Photo courtesy of www.HBO.com/Conchords / The Collegian
â€œFlight of the Conchordsâ€ get raunchy on latest album, â€œI Told You I Was Freaky,â€ and soar to comic heights.
The New Zealand band composed of Bret McKenzie and Jemaine Clement formed in 1998 as a comedy/music duo. Their self-titled series about two unsuccessful, aspiring rockers hailing from New Zealand premiered on HBO in 2007.
The bandâ€™s second full-length album, â€œI Told You I Was Freaky,â€ released Oct. 20 on Sub Pop Records is a compilation of songs featured in the second season of the Emmy-nominated series, written by and starring the two band members.
As the name of the album suggests, itâ€™s anything but G-rated. With songs titled â€œSugalumpsâ€ and â€œYou Donâ€™t Have to Be a Prostituteâ€ the two-man band isnâ€™t concerned with politeness. That fearlessness paired with absurd and hilarious lyrics makes â€œI Told You I Was Freakyâ€ a treat to listen to.
The dirtier the songs get, the louder the laughs elicited.
The synthesizer-heavy â€œSugalumpsâ€ proclaims the attractiveness of a certain part of the male body to members of the opposite sex. â€œYouâ€™d probably think that my pants had the mumps,â€ Clement sings. â€œThey look so good, thatâ€™s why I keep them in the front.â€
Vocal distortions and electronic beats pulsate through â€œToo Many D**ks (On the Dance Floor),â€ fueled by complaints of the lack of women at a nightclub, or as itâ€™s described in the song â€œthe dance floor bro/ho ratio,â€ clarifying that â€œfive to one is a brodeo.â€
The backbone of the album is the ability of â€œFlight of the Conchordsâ€ to write a witty song about almost anything. From the sexual escapades of angels to cannibalism, the band runs the gamut of uncomfortable topics, not shying away from any of them.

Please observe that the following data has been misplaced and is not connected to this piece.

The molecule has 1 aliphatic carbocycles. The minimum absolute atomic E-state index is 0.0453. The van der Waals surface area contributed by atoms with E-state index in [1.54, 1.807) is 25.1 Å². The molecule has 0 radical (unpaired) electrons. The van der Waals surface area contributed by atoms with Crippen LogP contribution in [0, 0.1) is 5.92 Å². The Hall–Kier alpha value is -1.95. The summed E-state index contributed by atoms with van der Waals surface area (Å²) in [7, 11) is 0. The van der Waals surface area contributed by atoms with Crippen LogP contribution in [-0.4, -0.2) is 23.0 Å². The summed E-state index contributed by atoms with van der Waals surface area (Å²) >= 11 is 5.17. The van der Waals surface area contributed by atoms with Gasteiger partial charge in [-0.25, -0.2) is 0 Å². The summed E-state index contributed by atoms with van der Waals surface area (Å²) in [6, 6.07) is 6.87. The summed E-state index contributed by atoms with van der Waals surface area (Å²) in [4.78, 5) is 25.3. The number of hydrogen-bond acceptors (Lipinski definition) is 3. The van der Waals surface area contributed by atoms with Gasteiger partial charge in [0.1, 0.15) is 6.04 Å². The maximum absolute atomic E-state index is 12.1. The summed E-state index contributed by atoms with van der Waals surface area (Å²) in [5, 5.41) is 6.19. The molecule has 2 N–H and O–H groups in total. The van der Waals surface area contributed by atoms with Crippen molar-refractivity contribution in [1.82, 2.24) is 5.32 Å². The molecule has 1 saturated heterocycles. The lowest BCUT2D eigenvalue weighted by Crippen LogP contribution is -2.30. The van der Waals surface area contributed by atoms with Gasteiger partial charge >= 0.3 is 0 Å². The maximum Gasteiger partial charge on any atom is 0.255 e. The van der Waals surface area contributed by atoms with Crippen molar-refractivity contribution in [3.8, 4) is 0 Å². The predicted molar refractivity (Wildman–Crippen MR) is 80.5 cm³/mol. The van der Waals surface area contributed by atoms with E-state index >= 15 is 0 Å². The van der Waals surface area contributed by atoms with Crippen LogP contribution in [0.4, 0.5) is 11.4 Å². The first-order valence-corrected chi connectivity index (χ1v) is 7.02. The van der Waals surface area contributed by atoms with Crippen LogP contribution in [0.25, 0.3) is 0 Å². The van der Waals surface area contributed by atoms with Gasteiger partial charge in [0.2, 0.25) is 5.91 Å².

â€œYou Donâ€™t Have to Be a Prostitute,â€ channeling The Policeâ€™s â€œRoxanne,â€ finds Clement so deep in money problems that he resorts to selling his body. McKenzie pleads with him to stop, asking â€œDo you have any other skills, like typing?â€
When detached from the episodes of the show, many of the albumâ€™s songs lose their full comedic impact, but still manage to amuse.
On the track â€œWeâ€™re both in Love with a Sexy Ladyâ€ both men argue over which of the two a so-called sexy lady was checking out. Without the companion visuals, the back and forth between McKenzie and Clement is almost more confusing than funny. But, when itâ€™s established the woman has a lazy eye, lyrics such as â€œSheâ€™s smokinâ€™ with the eye thatâ€™s broken, I think itâ€™s hot / The way she looks left a lot,â€ leave the listener chuckling.
There is no cohesion to â€œI Told You I Was Freaky,â€ but itâ€™s the albumâ€™s spontaneity that keeps it entertaining. While not all of the songs are outstanding, there is enough creativity and humor to make it a good album and a great laugh.